Case Debate Series
Learn from your peers as they go head-to-head, sharing their philosophies of procedural approaches and the application of technology. New debates and topics will be launched each week.
Evolution of junctional strategies: How did I get to where I am today?
In this debate, you will hear Dr. Chris Shaffrey, Chief of Spine at Duke Health, and Dr. Tyler Koski, neurosurgeon at Northwestern Medicine, address challenges with junctional pathologies and walk through the evolution of their junctional strategy techniques.
Thoracolumbar procedures: MAS TLIF vs. MAS Midline
In this debate, you will hear from Dr. Ronnie I. Mimran, neurosurgeon at Pacific Brain and Spine, who will be taking the side of MAS Midline, and Dr. P. Ronjon Paul, orthopedic spine surgeon at DuPage medical group, who will be taking the side of MAS TLIF. Leveraging their training and experience, Dr. Mimran and Dr. Paul review MAS Midline and MAS TLIF cases and treatment philosophies, along with two additional case reviews through which they discuss patient considerations and treatment options from their respective approaches.
Interbody fusion devices: Selection of materials/technologies in cervical and lumbar fusions
In this debate, you will hear from Dr. Jay Turner, neurosurgeon at Barrow Neurological Institute, who will be taking the side of porous PEEK, and Dr. Mark Wang, orthopedic surgeon at the Spine Institute of Arizona, who will be taking the side of porous titanium. Dr. Turner and Dr. Wang discuss material chemistry, surface architecture, and the selection of advanced surface technologies through their review of cervical and lumbar cases.
Thoracolumbar procedures: Open TLIF vs. MIS TLIF
In this debate, you will hear from Dr. David Okonkwo, neurosurgeon at University Pittsburgh Medical Center, who will be taking the side of Open TLIF, and Dr. Aaron Clark, neurosurgeon at UCSF Health, who will be taking the side of MIS TLIF. Leveraging their training and experience, Dr. Okonkwo and Dr. Clark review three different cases, discussing patient considerations and treatment options from their respective approaches.
Flipping ALIF on its side: Technique, best practices and access at L4-L5
In this debate, you will hear from Dr. Venita Chandra, vascular surgeon at Stanford Health Care, and Dr. Lenny Stubbs, vascular surgeon at Oklahoma Heart Hospital. Both surgeons have extensive experience in anterior column spinal access from the supine and lateral positions (XALIF). Topics covered include access considerations and best practices for ALIF approaches at L5-S1, the importance of partnership between spine and access surgeons, the associated learning curve for XALIF, and a debate on ALIF access at L4-L5.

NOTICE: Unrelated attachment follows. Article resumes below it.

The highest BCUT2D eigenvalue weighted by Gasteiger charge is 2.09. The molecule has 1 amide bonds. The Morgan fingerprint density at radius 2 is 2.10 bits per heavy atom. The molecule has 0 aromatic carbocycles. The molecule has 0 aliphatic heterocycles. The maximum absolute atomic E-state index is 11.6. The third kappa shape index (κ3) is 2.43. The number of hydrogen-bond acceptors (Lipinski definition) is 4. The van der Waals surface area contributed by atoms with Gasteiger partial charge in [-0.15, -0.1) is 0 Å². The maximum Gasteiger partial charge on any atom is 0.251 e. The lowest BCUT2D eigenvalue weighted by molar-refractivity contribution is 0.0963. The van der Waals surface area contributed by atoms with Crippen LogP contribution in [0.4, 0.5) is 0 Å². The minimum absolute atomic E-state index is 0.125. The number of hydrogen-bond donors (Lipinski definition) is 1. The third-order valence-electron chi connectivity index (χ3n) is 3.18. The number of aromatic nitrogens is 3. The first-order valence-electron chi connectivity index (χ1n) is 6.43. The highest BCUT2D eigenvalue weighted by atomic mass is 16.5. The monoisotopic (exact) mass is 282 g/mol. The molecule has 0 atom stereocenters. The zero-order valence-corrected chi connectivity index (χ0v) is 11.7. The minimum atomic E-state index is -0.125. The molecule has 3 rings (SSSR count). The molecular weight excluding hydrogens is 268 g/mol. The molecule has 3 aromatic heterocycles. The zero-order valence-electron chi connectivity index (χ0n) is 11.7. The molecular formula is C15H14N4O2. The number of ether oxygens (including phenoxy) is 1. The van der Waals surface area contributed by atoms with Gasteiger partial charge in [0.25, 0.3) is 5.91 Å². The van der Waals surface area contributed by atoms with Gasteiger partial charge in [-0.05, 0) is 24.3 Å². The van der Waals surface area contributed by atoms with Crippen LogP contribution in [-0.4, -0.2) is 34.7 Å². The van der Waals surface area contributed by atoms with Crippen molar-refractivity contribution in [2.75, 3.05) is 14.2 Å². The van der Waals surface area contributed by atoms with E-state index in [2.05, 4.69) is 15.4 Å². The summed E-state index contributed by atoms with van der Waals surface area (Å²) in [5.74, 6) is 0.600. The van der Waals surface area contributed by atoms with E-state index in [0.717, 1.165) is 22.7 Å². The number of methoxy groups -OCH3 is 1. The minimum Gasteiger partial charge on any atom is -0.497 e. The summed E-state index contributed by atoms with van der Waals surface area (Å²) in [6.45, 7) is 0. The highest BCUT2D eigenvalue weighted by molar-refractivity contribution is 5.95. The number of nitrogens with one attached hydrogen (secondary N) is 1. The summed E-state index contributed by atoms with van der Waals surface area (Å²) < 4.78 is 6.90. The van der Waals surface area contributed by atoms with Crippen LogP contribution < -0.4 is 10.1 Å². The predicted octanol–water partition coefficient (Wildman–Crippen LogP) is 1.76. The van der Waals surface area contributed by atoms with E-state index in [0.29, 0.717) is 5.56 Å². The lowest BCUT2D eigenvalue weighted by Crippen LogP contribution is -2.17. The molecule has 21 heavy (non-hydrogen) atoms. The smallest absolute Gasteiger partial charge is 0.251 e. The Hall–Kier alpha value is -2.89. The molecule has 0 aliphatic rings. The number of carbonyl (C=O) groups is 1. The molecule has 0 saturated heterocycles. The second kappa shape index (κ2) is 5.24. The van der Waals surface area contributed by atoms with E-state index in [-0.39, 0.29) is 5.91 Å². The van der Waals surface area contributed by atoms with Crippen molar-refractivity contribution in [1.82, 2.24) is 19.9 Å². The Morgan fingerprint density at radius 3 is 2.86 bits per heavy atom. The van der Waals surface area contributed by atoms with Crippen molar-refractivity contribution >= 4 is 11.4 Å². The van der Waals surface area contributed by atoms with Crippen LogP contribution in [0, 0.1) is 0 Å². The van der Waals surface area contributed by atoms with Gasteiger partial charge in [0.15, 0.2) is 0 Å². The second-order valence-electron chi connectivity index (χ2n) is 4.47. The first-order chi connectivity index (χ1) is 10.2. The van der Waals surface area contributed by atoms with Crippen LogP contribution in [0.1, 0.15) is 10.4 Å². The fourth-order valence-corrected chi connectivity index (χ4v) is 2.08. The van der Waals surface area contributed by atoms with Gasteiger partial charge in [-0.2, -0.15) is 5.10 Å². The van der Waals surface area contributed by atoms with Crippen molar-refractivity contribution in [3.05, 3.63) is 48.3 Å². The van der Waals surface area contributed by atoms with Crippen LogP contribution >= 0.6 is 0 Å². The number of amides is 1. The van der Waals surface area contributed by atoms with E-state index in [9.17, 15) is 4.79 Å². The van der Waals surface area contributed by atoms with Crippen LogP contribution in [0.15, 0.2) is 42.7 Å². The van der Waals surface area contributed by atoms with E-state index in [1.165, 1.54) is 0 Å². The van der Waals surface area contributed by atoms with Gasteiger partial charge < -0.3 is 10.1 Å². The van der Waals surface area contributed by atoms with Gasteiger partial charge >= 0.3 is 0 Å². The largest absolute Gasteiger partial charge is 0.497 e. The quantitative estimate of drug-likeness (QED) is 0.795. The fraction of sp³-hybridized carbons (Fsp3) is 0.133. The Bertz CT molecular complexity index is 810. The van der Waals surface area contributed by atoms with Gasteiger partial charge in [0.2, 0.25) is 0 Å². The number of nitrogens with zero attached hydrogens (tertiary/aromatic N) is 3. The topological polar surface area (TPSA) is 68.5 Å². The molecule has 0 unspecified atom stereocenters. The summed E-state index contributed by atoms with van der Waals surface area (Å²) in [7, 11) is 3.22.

Anterior cervical surgery—Why change?
In this debate, you will hear from Dr. Rick Sasso, Dr. Chris Shaffrey, and Dr. Reg Haid who have extensive experience in both developing and operating with a variety of cervical spine systems. Answering the question “Why change?”, topics covered include the history of anterior cervical surgery from the first anterior plates to design lessons learned over the years, as well as the challenges that still exist today and what is still needed to advance care in cervical surgery.
Thoracolumbar procedures: direct vs. indirect decompression
In this debate, you will hear from Dr. Raymond J. Hah, orthopedic surgeon at Keck Medical Center of USC, who will be taking the side of direct decompression in thoracolumbar procedures, and Dr. J. Alex Thomas, neurosurgeon at Atlantic Neurosurgical and Spine Specialists, who will be taking the side of the indirect decompression.
Complex spine: distributed loading technique
In this 25-minute debate, you will hear from Dr. Tempel, neurosurgeon at Mayfield Brain and Spine, who will be taking the side of the intraoperative rod technique, highlighting material selection and construct configuration for complex spine pathologies. Dr. Mullin, neurosurgeon at University at Buffalo Neurosurgery, will be taking the side of load distribution tethers, highlighting the intraoperative weave technique for the same patient pathologies.
Thoracolumbar procedures: anterior vs. posterior
In this 30-minute debate, you will hear from Dr. Laratta, orthopedic surgeon at Norton Letterman Spine Center, who will be taking the side of the anterior-approach, highlighting minimally invasive anterior based surgery for adult degenerative scoliosis patients, and Dr. Buchholz, neurosurgeon at University of Virginia, who will be taking the side of the posterior approach, highlighting posterior-only surgery for the same patient population.
These presentations have been created to further clinical education and development amongst surgeons involving the cleared indications for use for products which are designed, developed and marketed by NuVasive. Any additional information and/or discussion of indications that are not cleared by the FDA is strictly prohibited. Any off label use discussion is not endorsed by NuVasive, nor does NuVasive represent that risks have been evaluated for such uses. An individual’s surgical procedure and recovery may deviate from what is described herein. Each case is unique and has its own independent considerations. As with all prescriptive medical devices, the user should also refer to the Instructions for Use before use of any NuVasive device.